CometNeowise20200721-3

My husband and I drove to our favorite spot to view the horizon twice in the last two weeks to look for Comet Neowise C/2020 F3, with no luck finding it.  It was too low to the horizon in the direction of the bright lights of Houston.

On our one clear night this past week, I tried to spot it from our driveway.  Success!  I could not spy it naked eye.  With binoculars, it is a fuzzy green blob.  With the camera, it has a lovely tail.

As it moves away from us, it is getting higher in the sky, but dimmer.  I am looking forward to trying to spot it again the next time we don’t have clouds.

Camera Geek Info (image above)

  • Canon EOS 60D in manual mode set at f/4, 4 second exposure, ISO 6400
  • Canon EF 70-300mm f/4-5.6L IS USM lens, set at 70 mm, manual focus
  • Cable release
  • Tripod

 

CometNeowise20200721-1

Camera Geek Info

  • Canon EOS 60D in manual mode set at f/4, 3.2 second exposure, ISO 6400
  • Canon EF 70-300mm f/4-5.6L IS USM lens, set at 70 mm, manual focus
  • Cable release
  • Tripod

CometNeowise20200721-2

Camera Geek Info

  • Canon EOS 60D in manual mode set at f/5.6, 3.2 second exposure, ISO 6400
  • Canon EF 70-300mm f/4-5.6L IS USM lens, set at 300 mm, manual focus
  • Cable release
  • Tripod

Comet Neowise – July 10, 2020

CometNeowise20200710-1-largeCometNeowise20200710-3-medCometNeowise20200710-2-small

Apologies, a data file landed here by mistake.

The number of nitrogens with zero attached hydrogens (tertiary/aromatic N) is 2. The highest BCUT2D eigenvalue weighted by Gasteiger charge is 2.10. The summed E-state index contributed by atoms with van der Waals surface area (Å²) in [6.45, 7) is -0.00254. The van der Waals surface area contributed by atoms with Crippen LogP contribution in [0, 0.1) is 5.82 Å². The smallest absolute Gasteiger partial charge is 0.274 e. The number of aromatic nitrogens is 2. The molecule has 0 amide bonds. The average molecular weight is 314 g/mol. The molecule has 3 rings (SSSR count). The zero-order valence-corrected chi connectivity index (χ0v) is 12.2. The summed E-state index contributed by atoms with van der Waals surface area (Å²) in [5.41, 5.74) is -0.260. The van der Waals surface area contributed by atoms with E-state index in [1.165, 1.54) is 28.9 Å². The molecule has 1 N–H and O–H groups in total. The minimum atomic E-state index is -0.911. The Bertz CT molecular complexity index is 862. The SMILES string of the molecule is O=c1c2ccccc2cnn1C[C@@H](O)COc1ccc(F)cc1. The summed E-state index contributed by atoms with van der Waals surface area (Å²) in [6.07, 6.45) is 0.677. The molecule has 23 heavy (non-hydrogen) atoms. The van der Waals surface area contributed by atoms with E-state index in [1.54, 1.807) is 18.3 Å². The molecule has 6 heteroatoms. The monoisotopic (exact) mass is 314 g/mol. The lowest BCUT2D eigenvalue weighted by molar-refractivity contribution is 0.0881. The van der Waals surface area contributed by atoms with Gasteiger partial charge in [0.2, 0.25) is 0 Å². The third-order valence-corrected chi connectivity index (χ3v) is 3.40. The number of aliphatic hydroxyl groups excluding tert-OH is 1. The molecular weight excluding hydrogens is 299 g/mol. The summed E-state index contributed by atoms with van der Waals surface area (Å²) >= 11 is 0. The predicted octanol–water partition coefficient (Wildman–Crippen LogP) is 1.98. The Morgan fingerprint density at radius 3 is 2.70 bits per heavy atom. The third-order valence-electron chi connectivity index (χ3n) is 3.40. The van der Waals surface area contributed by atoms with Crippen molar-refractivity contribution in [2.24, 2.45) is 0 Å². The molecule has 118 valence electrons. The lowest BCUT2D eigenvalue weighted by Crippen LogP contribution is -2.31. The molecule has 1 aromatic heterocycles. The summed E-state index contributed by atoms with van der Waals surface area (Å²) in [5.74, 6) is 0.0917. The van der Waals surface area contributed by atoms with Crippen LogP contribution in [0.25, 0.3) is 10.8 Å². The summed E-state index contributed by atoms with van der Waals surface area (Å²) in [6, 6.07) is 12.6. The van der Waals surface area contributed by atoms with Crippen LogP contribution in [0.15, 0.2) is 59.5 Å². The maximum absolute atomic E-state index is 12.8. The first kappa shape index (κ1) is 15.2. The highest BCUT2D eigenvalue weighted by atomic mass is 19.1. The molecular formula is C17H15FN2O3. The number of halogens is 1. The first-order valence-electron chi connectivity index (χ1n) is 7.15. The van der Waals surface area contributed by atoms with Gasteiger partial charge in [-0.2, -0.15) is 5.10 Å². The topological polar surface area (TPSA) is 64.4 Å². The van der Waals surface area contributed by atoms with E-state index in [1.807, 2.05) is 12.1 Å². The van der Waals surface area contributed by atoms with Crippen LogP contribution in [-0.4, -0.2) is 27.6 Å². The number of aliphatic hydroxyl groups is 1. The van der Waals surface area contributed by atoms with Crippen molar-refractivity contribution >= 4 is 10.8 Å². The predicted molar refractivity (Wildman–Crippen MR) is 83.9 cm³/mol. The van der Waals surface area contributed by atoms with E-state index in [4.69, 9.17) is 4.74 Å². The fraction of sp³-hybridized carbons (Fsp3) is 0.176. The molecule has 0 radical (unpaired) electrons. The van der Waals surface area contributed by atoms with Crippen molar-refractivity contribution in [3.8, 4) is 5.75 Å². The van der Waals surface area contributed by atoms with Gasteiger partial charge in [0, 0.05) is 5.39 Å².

My husband and I got up at 4:15 AM (!) on Friday to drive to our favorite spot with a good view towards the horizon to try to spot Comet Neowise C/2020 F3.  We were not disappointed!  While not naked eye visible, the comet and its tail were easily visible in binoculars and through the camera lens.  We enjoyed a good look at it and the planets – Venus, Mars, Jupiter, and Saturn were all visible – until the sky started to grow light.  Then we enjoyed driving through McDonald’s for what my father-in-law would call a “naughty breakfast” (not on the diet!).

The comet should now be visible in the night sky, and we’re going out to take another look!

If you want to try to find it, too, you can find a sky map here.  Happy hunting!

Camera Geek Info (comet and horizon)

  •             Canon EOS 60D in manual mode set at f/4, 1 second exposure, ISO 640
  •             Canon EF 70-300mm f/4-5.6L IS USM lens, set at 100 mm, manual focus
  •             Cable release
  •             Tripod

Camera Geek Info (comet and clouds)

  •             Canon EOS 60D in manual mode set at f/4, 1 second exposure, ISO 1000
  •             Canon EF 70-300mm f/4-5.6L IS USM lens, set at 70 mm, manual focus
  •             Cable release
  •             Tripod

Camera Geek Info (close up)

  •             Canon EOS 60D in manual mode set at f/5.6, 1 second exposure, ISO 3200
  •             Canon EF 70-300mm f/4-5.6L IS USM lens, set at 300 mm, manual focus
  •             Cable release
  •             Tripod

Mercury in Gemini – June 12, 2020

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Mercury has been in Gemini this month, and I got the picture above a few weeks ago.  A nice conjunction of Mercury, the crescent Moon, and a comet (too dim to be seen with the other two, but there) was predicted for June 21, and my husband and I had scouted out the best view to the West in our neighborhood during one of our evening walks.  Alas, the rain clouds did not cooperate.  But there is always sometime to see when you look up!  Which I’m looking forward to doing again once our skies clear here.

Camera Geek Info